Mind Games: Humans, Dolphins and Computers

Video games have been scapegoats for ADHD, anti-social behavior, teenage violence, and more. Yet Michael Posner claims that certain video games can have remarkably positive effects on children, based on research guided by neural networks and confirmed with humans.

As little as five days of training with Posner's game can improve working memory measurements of children aged 4 to 6, and increase their nonverbal reasoning scores on an IQ test. Other researchers have had similar ideas, going so far as to reverse common wisdom and actually manufacture video games for kids with ADHD!

But games aren't just for kids - an interdisciplinary project at Michigan State University called "Cognitive Games" has developed "personal cognitive trainers" that exercise attention, memory, language, visual/spatial functions, and executive functions in elderly populations. And an in-press study by Stan Kuczaj and Lauren Highfill shows that even dolphins design and play games, with over 317 distinct variants (including simplified versions for younger dolphins!) Games have also been used to enhance the development of artificial intelligence, from rock paper scissors to chess, Go, and, of course, thermonuclear war.

Despite some recent objections to the view that video games, MTV, rock music and other aspects of popular culture serve to corrupt and handicap youth, very little research has been done on the possible positive effects of these stimuli. Indeed, this lack of emphasis on the positive is somewhat pervasive in psychology, with few exceptions.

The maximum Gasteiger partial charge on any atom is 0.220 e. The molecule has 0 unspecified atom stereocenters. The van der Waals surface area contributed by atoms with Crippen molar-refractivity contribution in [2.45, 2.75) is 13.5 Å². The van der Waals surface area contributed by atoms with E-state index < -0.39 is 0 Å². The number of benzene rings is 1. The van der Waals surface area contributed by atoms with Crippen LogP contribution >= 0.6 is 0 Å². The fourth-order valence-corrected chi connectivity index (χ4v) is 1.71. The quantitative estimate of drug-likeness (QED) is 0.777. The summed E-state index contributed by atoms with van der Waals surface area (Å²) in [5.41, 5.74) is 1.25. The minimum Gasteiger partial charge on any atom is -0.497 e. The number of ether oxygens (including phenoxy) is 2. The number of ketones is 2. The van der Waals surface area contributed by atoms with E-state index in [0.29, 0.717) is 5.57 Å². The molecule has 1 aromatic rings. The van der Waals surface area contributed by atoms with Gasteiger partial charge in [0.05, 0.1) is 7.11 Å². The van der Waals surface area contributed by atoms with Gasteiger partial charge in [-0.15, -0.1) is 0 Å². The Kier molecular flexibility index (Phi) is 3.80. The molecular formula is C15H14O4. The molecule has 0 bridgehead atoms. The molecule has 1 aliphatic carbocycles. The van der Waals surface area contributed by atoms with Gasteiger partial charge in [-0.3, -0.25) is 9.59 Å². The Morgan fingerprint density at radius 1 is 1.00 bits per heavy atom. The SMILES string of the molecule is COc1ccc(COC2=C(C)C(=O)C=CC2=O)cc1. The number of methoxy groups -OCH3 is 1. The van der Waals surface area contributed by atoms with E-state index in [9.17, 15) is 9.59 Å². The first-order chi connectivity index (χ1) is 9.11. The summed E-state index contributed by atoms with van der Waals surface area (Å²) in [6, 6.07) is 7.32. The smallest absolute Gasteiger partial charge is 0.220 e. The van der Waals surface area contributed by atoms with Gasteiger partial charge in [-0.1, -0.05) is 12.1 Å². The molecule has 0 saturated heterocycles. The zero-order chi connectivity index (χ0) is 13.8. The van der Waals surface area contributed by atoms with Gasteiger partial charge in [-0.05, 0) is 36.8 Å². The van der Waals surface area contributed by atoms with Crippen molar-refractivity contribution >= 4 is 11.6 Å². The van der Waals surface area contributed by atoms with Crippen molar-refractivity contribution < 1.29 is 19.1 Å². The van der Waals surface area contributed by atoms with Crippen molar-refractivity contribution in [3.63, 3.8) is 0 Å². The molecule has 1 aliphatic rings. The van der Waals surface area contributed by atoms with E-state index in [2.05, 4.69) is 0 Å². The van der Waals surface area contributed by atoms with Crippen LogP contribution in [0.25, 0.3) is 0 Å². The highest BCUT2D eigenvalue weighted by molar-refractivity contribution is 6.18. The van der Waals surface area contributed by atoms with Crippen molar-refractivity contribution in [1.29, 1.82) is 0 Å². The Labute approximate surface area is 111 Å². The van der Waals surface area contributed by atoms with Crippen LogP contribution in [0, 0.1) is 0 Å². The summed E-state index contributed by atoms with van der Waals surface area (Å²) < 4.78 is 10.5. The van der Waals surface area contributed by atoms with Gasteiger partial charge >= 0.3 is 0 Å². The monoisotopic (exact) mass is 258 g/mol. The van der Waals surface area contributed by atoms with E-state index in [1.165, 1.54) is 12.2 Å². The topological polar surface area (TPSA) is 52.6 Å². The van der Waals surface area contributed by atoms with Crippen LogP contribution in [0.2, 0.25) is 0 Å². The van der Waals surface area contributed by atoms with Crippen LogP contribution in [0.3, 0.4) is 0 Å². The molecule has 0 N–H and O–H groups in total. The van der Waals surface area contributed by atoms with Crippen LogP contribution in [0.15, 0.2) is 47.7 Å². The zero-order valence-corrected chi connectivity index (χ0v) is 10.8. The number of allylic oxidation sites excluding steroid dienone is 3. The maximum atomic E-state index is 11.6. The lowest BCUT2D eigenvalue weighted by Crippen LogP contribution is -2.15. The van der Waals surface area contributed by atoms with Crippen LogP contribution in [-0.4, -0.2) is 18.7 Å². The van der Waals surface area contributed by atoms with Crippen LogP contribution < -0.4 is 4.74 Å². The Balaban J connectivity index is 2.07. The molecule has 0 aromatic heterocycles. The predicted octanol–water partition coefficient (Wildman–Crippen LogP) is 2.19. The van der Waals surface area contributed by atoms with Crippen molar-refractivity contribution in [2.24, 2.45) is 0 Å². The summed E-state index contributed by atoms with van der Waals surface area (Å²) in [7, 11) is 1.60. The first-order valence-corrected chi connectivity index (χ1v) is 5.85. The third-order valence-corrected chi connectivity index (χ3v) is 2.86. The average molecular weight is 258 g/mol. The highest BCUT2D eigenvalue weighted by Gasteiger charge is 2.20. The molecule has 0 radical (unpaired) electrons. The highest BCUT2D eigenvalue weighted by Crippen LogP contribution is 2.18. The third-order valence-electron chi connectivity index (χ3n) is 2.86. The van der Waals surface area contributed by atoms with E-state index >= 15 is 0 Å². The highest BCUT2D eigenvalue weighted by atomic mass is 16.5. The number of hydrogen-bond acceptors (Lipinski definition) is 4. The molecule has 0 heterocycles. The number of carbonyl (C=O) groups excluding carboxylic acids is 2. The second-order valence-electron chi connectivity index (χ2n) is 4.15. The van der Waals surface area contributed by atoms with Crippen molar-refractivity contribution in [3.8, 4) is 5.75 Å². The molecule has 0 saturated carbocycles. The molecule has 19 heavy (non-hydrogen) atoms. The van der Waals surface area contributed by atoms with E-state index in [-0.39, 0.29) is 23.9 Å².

What is it about games that is so clearly important for development? And what kinds of games are the most effective at developing intelligence?


Blogger Cheeky Scientist said...

You know, Socrates was charged with corrupting the youth because he challenged them to reason for themselves. Is it possible that new, complex games threaten the establishment?

12/19/2005 04:33:00 PM  
Blogger Chris Chatham said...

Great point. I wonder if the Army's recent interest in computer games could be related to a concern about "virtual revolutionaries"

12/19/2005 07:53:00 PM  
Anonymous Anonymous said...

That Michael Posner... is he holding a young Doc Brown of Back to the Future fame?

12/20/2005 01:20:00 PM  
Anonymous Anonymous said...

Interesting semi-related trivia: circus animals look forward to their acts, as though they are games as well. Weird.

By Jennifer Viegas, Discovery News — "Circus tigers increase their pacing ahead of performances, according to a new study whose authors believe that such behavior indicates the big cats positively anticipate their time on stage. The authors received cooperation and assistance from Feld Entertainment, Inc., the owners of Ringling Brothers and Barnum and Bailey Circus. Previously, the researchers analyzed other repetitive behavior, such as weaving, in circus elephants and came to a similar conclusion, which suggested the animals perked up before performing. "Elephants actually fight to do their act when they are held back," said Ted Friend, one of the researchers. "If the elephants are kept out of the ring, they will do their act outside." Friend, a professor in the Department of Animal Science at Texas A&M University, added, "That is what the elephants are accustomed to do. It's like humans going to work every day." He and his colleagues videotaped four tigers before and after performances for five days in 2002 and for four days in 2003. The researchers determined that pacing increased before performances. © 2005 Discovery Communications Inc

12/21/2005 02:29:00 PM  
Blogger Justin Lyon said...

Chris, Militaries around the world are embracing simulation. The UK MoD for example uses a massive simulation for managing their entire training pipeline. It's based on system dynamics with the added feature of discrete flows. You can see a screen shot of one of the early prototypes on the Simudyne web site.

8/06/2006 02:35:00 PM  

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